The project was originally commissioned in 1908. It was configured with a principal spillway consisting of a 52-foot-high cyclopean concrete gravity rollway dam about 500 feet in length, topped with a wooden plank system and boardwalk. A major flood in 1911 resulted in the addition of a new gated spillway section at the project. The spillway consisted of 10 tainter gates, each 20 feet wide by 10 feet high. Both spillways divert the river into a 3-mile-long open earthen bank power canal to the generating station.

The newer gated section is normally used first to pass high flows. However, removing the wooden flashboards atop the gravity spillway was still necessary because the gated section’s capacity was less than the 10-year reoccurring interval flood. Removal of the flashboards atop the gravity spillway required pulling about 5 vertical feet of horizontal boards of 8-foot lengths. As might be imagined, this is a slow, physically demanding and labor-intensive task. Reinstalling the flashboards often required a substantial lowering of the level of Lake Arbutus. At Hatfield, both the removal and installation process would be considered unsafe by today’s standards.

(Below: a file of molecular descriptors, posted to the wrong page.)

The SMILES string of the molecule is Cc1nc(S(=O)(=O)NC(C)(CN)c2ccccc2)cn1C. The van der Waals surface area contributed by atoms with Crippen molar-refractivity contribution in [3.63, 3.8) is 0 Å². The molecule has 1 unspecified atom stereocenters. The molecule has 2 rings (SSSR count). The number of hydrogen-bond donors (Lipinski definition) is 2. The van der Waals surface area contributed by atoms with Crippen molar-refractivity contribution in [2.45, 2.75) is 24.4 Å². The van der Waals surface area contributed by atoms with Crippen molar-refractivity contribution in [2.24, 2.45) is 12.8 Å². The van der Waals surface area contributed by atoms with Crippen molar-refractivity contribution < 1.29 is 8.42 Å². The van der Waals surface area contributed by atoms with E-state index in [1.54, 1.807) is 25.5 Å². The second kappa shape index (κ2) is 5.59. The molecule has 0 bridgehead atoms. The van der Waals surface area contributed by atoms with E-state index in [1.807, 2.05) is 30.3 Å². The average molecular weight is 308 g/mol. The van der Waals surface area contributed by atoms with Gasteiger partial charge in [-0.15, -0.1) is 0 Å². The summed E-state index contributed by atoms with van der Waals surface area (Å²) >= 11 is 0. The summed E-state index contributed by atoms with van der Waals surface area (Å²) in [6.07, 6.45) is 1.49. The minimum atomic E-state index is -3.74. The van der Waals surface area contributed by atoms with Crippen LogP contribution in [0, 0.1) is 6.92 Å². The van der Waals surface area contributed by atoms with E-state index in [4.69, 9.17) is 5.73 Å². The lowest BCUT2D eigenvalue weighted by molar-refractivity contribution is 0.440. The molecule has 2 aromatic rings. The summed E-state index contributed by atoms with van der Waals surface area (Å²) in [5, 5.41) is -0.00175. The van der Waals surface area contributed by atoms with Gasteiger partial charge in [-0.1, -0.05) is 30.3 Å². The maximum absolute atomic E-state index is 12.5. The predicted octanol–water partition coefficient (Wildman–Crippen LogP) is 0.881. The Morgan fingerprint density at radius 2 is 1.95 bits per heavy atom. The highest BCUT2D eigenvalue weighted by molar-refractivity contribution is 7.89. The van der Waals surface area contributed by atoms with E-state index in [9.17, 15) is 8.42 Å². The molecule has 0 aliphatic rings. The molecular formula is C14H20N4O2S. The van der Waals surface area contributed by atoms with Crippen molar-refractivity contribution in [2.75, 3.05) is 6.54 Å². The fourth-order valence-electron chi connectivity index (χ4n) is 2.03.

The gravity overflow spillway retained its original wooden flashboard system through several ownership changes, as well as a project abandonment period.

The glacial moraine watershed of Lake Arbutus is conducive to periodic high flow conditions and flash flooding. Over the years, there were many instances when it was practically impossible to safely remove the wooden flashboards. Even if the flashboards could be removed, the vertical steel supports spaced for the 8-foot-long planking quickly became plugged with debris.

In 1993, the adjacent town of Hatfield was flooded because the dam operators were unable to safely remove the flashboards in time. High flows, with significant amounts of debris, backed up along the wood and steel-framed system and boardwalk.

The resulting 7 feet of reservoir surcharge overflowed the rim, flooded Hatfield and ultimately breached the project’s power canal.

In 1999, after several million dollars were spent repairing the power canal, the Hatfield project was again generating electricity. However, due to concerns over the safety and reliability of the overflow spillway system, FERC required all flashboards to be removed and the reservoir to remain below the crest of the spillway. The lowered reservoir elevation curtailed both the recreational use of the reservoir and power generation. FERC also required the owner to improve the safety and reliability of the overflow spillway system.